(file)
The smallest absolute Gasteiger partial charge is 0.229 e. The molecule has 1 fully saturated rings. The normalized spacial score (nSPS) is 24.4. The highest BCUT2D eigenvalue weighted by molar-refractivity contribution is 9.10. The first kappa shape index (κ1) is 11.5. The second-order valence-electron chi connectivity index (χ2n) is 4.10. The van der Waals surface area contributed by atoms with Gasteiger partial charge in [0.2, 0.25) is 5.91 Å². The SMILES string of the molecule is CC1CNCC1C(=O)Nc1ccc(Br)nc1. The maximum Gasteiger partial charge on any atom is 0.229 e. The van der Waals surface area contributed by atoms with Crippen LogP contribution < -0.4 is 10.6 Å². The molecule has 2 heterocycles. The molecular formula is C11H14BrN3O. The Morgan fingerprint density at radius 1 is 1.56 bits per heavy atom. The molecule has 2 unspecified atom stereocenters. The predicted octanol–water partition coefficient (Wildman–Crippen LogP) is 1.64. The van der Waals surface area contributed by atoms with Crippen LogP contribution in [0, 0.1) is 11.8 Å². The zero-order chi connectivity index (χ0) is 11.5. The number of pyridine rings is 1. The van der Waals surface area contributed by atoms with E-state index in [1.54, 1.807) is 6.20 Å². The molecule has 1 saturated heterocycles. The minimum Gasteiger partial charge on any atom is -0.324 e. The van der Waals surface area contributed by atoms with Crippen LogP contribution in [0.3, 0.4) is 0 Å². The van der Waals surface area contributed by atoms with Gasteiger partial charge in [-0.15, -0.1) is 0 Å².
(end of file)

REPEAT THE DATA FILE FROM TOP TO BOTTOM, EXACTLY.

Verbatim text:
The smallest absolute Gasteiger partial charge is 0.229 e. The molecule has 1 fully saturated rings. The normalized spacial score (nSPS) is 24.4. The highest BCUT2D eigenvalue weighted by molar-refractivity contribution is 9.10. The first kappa shape index (κ1) is 11.5. The second-order valence-electron chi connectivity index (χ2n) is 4.10. The van der Waals surface area contributed by atoms with Gasteiger partial charge in [0.2, 0.25) is 5.91 Å². The SMILES string of the molecule is CC1CNCC1C(=O)Nc1ccc(Br)nc1. The maximum Gasteiger partial charge on any atom is 0.229 e. The van der Waals surface area contributed by atoms with Crippen LogP contribution < -0.4 is 10.6 Å². The molecule has 2 heterocycles. The molecular formula is C11H14BrN3O. The Morgan fingerprint density at radius 1 is 1.56 bits per heavy atom. The molecule has 2 unspecified atom stereocenters. The predicted octanol–water partition coefficient (Wildman–Crippen LogP) is 1.64. The van der Waals surface area contributed by atoms with Crippen LogP contribution in [0, 0.1) is 11.8 Å². The zero-order chi connectivity index (χ0) is 11.5. The number of pyridine rings is 1. The van der Waals surface area contributed by atoms with E-state index in [1.54, 1.807) is 6.20 Å². The molecule has 1 saturated heterocycles. The minimum Gasteiger partial charge on any atom is -0.324 e. The van der Waals surface area contributed by atoms with Crippen LogP contribution in [0.3, 0.4) is 0 Å². The van der Waals surface area contributed by atoms with Gasteiger partial charge in [-0.15, -0.1) is 0 Å².